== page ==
How to fix your phone's charger port

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There’s nothing more frustrating than your phone dying when you need it the most. Whether you’re out on a night out, at work or school, or simply waiting for a cab to arrive after a long day, most of us rely on our phones to keep us company and help pass the time.

But what happens when you plug your charger into your phone and it doesn't work? Almost everyone has experienced this issue at some point or another. Fortunately, it is not the end of the world. There are plenty of ways to fix a broken phone charger port. If you have recently dropped your phone in water, that might be the culprit here – especially if you can see moisture inside your charging port (you might have seen visible condensation when you took it apart).

Dropped phones are particularly susceptible to water damage because they tend to fall screen-first into puddles. However, moisture can also get trapped inside ports if they aren’t perfectly sealed during manufacturing.


There are a few things you can do to fix your phone's charger port.

  1. First, try cleaning the port with a cotton swab or a toothpick.
  2. If that doesn't work, you can try using a can of compressed air to blow out any dirt or dust that might be clogging the port.
  3. Finally, if all else fails, you can always take your phone to a professional to have the port repaired or replaced.

Quick Fixes

  • If the phone charger port is loose, try reconnecting the charger cable.
  • If the phone's charger port is damaged, it will need to be replaced.
  • Check the port for debris or dirt and clean it if necessary.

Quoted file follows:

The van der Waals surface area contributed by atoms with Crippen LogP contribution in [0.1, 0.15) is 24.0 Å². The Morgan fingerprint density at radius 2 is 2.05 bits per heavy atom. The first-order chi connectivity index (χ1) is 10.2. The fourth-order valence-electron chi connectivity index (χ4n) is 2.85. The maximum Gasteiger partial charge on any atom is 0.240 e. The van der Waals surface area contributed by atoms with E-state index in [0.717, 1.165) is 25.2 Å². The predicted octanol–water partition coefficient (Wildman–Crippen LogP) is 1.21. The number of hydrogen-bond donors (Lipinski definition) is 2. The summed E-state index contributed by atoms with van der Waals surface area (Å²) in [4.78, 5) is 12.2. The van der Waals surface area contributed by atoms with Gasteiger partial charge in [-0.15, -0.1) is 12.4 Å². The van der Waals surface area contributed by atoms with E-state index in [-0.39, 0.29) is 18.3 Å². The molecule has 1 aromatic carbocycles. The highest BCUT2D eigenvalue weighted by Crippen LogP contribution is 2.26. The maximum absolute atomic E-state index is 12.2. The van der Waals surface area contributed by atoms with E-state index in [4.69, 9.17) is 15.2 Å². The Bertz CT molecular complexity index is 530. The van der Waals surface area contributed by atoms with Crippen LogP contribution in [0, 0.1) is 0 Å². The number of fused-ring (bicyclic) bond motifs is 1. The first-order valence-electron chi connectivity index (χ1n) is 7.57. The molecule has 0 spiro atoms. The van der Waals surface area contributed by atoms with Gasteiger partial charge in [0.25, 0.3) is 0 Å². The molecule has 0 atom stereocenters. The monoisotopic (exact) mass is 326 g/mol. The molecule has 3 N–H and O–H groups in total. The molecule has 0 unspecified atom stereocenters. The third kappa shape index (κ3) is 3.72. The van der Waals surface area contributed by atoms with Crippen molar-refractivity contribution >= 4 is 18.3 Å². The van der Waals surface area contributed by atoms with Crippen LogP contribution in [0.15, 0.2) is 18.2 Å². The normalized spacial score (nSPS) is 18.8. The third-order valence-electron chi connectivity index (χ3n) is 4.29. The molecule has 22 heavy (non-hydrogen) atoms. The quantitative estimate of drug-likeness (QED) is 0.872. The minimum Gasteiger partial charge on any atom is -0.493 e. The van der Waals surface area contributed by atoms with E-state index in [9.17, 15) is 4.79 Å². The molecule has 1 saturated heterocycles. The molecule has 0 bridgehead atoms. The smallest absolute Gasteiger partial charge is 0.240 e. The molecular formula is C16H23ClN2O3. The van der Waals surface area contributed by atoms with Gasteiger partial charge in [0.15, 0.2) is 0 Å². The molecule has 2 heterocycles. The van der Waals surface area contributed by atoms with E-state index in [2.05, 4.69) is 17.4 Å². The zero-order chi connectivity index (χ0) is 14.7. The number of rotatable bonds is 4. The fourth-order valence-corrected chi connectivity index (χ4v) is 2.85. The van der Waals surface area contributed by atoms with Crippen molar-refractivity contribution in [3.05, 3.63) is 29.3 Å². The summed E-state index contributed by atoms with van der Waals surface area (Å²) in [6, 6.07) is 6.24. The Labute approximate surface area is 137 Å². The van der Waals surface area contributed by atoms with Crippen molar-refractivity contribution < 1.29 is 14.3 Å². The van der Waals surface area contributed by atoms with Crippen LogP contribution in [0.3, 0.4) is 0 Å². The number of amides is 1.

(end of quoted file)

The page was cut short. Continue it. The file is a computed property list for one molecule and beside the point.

• Inspect the charging cord for any damage and replace it if necessary.
  • Try plugging the charger into a different outlet to see if that makes a difference.
  • Restart your phone and try charging it again.
  • If none of these solutions work, then you may need to have your phone replaced or repaired.

Check for water damage

First, check your charging port for visible signs of water damage. Is there visible moisture inside the port? Try drying it out if you see any water or build-up in your charging port. Wipe out the inside of your charging port with a dry cloth or paper towel to remove any visible moisture. You can also use an alcohol-soaked cotton swab to dry your charging port. Water damage can be challenging to repair and usually only worsen over time. If you see no visible signs of water damage, you may just have a loose or broken charging port.

Use a different charging cord

If you’re working with a broken or loose charging port, try charging your phone with a cord for a different device. Some charging cords are built for certain devices and might fit your port more snugly. If your current charging cord is loose, you can also try wrapping it in electrical tape to tighten it up.

Try a small hammer

If you simply can’t get your charging port unstuck, try gently tapping the inside of the port with a small hammer. Be careful not to damage your phone's external housing, so try only to hit the inside of the charging port.

Use a needle or cotton swab

If you don’t have a hammer nearby, grab a needle or cotton swab and gently push it into your charging port. Be careful not to push the needle too hard, or you might break your charging port.

Try a keyboard cleaner

You can try a keyboard cleaner if you’ve tried all of the above and still can’t get your charging port unstuck. Most brands of keyboard cleaner spray will also work on your charging port. Make sure to use 91% isopropyl alcohol or 99% isopropyl alcohol. You can also try using rubbing alcohol.


Your phone's charging port or jack is where you plug in your charger. If your phone is not charging, you should first check the charging port to see if there are any visible signs of damage. If the charging port looks fine, you might need to replace your charging cable instead.
If your charging port isn’t working properly, it can be a hassle. The good news is that there are a few different ways you can fix a broken phone charger port, ranging from simple DIY fixes to more advanced troubleshooting techniques.

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